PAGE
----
If we are going to need to raise a lot of money in tax, this needs to be done in a way which minimises damage to our capacity to create wealth.
We are on course for a WTO Brexit. Given the opinion polls, the media’s attention would be best focused on the implications of such an outcome for the country.
The result of a general election next month would by no means be a foregone conclusion.
Let me give seven examples of principles that most Conservatives would support. I struggle to reconcile them with those pursuing a No Deal Brexit at any cost.
You might blame Parliament for the fact that the Prime Minister will have broken his promise but Parliament didn’t force him to make that promise.
I still want to avoid a second referendum. But unless we can make progress towards Parliament supporting a deal, those calls are going to grow.
It was never possible to maintain exactly the same benefits of EU membership whilst walking away from the institutions and the rules.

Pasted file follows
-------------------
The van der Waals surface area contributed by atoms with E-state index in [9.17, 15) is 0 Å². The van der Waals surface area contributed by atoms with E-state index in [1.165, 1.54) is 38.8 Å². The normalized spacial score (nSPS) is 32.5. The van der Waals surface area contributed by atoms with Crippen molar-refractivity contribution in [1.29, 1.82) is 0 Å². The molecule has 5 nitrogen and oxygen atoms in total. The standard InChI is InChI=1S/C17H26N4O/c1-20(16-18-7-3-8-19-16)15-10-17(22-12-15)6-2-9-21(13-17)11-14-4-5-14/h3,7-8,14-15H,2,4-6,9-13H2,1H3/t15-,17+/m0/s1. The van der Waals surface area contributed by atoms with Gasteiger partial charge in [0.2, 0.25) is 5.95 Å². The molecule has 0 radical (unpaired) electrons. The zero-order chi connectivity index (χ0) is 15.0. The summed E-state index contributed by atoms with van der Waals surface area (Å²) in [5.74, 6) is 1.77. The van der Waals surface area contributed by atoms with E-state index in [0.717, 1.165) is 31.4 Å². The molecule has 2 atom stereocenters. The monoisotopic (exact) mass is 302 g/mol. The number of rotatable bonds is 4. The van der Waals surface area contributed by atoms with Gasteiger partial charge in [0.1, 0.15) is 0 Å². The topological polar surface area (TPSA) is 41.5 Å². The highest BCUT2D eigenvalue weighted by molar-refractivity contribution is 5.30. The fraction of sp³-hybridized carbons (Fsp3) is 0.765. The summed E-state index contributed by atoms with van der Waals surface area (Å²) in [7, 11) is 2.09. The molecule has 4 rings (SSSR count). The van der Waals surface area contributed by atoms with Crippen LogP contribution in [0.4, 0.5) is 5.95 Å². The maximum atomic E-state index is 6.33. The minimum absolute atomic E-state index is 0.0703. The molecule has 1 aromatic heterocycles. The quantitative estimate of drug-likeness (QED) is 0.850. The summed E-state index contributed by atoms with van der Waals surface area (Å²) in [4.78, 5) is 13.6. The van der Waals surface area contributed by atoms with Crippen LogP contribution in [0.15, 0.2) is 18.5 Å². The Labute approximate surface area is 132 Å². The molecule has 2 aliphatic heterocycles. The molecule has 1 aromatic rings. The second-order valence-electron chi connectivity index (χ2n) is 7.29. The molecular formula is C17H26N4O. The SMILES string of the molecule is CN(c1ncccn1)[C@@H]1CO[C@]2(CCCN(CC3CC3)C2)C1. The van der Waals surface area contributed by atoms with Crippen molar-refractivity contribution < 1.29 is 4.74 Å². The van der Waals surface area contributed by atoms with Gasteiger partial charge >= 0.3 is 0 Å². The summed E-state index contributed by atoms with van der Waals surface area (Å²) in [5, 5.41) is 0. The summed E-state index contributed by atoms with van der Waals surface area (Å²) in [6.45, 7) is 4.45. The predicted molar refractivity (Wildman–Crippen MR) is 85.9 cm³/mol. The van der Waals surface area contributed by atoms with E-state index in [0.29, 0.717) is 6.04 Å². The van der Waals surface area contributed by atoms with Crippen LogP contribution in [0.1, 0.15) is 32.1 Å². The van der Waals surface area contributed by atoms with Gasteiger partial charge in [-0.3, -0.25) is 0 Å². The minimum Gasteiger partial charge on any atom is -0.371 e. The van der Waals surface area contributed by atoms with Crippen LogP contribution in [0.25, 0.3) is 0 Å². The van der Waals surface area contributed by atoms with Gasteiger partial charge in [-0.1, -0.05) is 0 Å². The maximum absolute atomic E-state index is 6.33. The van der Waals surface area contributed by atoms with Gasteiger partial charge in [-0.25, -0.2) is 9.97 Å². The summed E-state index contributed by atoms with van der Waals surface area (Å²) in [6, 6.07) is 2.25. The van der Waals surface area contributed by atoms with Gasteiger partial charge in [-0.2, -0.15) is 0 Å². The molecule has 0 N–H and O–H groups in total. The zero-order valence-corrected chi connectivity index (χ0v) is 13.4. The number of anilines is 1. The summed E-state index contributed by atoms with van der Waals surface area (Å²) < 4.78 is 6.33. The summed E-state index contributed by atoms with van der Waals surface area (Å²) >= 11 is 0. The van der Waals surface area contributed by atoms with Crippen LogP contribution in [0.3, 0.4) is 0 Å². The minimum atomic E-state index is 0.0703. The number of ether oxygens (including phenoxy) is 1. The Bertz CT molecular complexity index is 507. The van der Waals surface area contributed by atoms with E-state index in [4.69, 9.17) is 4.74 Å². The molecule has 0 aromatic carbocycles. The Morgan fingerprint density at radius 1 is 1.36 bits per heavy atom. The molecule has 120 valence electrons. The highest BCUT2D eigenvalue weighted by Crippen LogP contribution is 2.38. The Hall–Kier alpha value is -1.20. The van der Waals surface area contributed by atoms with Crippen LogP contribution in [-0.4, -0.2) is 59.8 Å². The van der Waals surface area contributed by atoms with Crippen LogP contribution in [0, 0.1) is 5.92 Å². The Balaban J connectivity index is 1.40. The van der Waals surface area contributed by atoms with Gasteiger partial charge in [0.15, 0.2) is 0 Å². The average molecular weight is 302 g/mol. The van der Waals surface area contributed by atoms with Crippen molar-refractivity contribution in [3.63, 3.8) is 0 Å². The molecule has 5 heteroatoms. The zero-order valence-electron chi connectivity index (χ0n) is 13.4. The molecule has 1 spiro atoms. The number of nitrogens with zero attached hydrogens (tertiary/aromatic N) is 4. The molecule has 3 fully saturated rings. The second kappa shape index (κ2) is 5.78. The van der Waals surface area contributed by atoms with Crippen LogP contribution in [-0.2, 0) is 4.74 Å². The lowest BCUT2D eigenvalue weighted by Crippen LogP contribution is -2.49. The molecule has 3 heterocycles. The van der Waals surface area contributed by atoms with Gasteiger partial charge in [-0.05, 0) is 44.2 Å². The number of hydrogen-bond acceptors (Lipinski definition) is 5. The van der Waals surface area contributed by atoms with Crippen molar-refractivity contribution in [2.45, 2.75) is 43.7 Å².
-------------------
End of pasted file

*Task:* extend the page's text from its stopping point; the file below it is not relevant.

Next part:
“The disenchantment of the traditional working class with the left clearly creates an opportunity for the right.”
In the last Parliament, we were able to reduce the cost of government substantially, with administrative budgets falling by 40 per cent. But we need to go further.
The Chancellor is continuing his winning formula – cutting business taxes while cutting borrowing.
Compare the state of the nation today to how things were when I first became a Treasury Minister and it’s clear how far we’ve come.
Addressing productivity levels requires long term policies such as those announced by George Osborne in the Autumn Statement.